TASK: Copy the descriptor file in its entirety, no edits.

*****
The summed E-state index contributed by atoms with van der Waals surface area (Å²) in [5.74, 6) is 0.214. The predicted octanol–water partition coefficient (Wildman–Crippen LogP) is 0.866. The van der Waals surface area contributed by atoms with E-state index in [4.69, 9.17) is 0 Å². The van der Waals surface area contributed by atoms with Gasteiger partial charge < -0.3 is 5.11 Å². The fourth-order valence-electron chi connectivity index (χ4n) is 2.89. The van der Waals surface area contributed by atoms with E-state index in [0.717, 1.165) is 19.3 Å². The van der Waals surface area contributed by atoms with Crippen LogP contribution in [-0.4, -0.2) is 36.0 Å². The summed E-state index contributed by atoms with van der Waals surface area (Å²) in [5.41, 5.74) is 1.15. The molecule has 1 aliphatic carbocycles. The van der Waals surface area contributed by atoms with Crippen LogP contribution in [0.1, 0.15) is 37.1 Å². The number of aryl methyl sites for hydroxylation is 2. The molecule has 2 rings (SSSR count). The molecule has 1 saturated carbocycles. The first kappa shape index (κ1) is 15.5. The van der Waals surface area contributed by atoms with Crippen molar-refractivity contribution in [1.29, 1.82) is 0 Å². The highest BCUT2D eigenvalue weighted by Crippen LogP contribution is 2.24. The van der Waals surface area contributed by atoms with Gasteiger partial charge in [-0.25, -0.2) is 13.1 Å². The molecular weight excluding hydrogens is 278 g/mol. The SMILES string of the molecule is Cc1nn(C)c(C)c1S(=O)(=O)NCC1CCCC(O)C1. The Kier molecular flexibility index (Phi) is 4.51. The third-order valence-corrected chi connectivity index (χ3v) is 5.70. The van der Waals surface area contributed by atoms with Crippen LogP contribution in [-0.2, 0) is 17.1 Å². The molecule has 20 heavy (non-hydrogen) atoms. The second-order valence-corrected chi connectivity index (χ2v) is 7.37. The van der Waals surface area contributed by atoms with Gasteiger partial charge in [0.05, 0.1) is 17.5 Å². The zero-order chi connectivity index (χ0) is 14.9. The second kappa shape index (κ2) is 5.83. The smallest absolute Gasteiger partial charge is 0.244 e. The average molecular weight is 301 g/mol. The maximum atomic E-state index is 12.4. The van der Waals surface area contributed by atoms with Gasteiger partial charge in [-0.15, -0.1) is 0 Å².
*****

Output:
The summed E-state index contributed by atoms with van der Waals surface area (Å²) in [5.74, 6) is 0.214. The predicted octanol–water partition coefficient (Wildman–Crippen LogP) is 0.866. The van der Waals surface area contributed by atoms with E-state index in [4.69, 9.17) is 0 Å². The van der Waals surface area contributed by atoms with Gasteiger partial charge < -0.3 is 5.11 Å². The fourth-order valence-electron chi connectivity index (χ4n) is 2.89. The van der Waals surface area contributed by atoms with E-state index in [0.717, 1.165) is 19.3 Å². The van der Waals surface area contributed by atoms with Crippen LogP contribution in [-0.4, -0.2) is 36.0 Å². The summed E-state index contributed by atoms with van der Waals surface area (Å²) in [5.41, 5.74) is 1.15. The molecule has 1 aliphatic carbocycles. The van der Waals surface area contributed by atoms with Crippen LogP contribution in [0.1, 0.15) is 37.1 Å². The number of aryl methyl sites for hydroxylation is 2. The molecule has 2 rings (SSSR count). The molecule has 1 saturated carbocycles. The first kappa shape index (κ1) is 15.5. The van der Waals surface area contributed by atoms with Crippen molar-refractivity contribution in [1.29, 1.82) is 0 Å². The highest BCUT2D eigenvalue weighted by Crippen LogP contribution is 2.24. The van der Waals surface area contributed by atoms with Gasteiger partial charge in [-0.25, -0.2) is 13.1 Å². The molecular weight excluding hydrogens is 278 g/mol. The SMILES string of the molecule is Cc1nn(C)c(C)c1S(=O)(=O)NCC1CCCC(O)C1. The Kier molecular flexibility index (Phi) is 4.51. The third-order valence-corrected chi connectivity index (χ3v) is 5.70. The van der Waals surface area contributed by atoms with Crippen LogP contribution in [-0.2, 0) is 17.1 Å². The molecule has 20 heavy (non-hydrogen) atoms. The second-order valence-corrected chi connectivity index (χ2v) is 7.37. The van der Waals surface area contributed by atoms with Gasteiger partial charge in [0.05, 0.1) is 17.5 Å². The zero-order chi connectivity index (χ0) is 14.9. The second kappa shape index (κ2) is 5.83. The smallest absolute Gasteiger partial charge is 0.244 e. The average molecular weight is 301 g/mol. The maximum atomic E-state index is 12.4. The van der Waals surface area contributed by atoms with Gasteiger partial charge in [-0.15, -0.1) is 0 Å².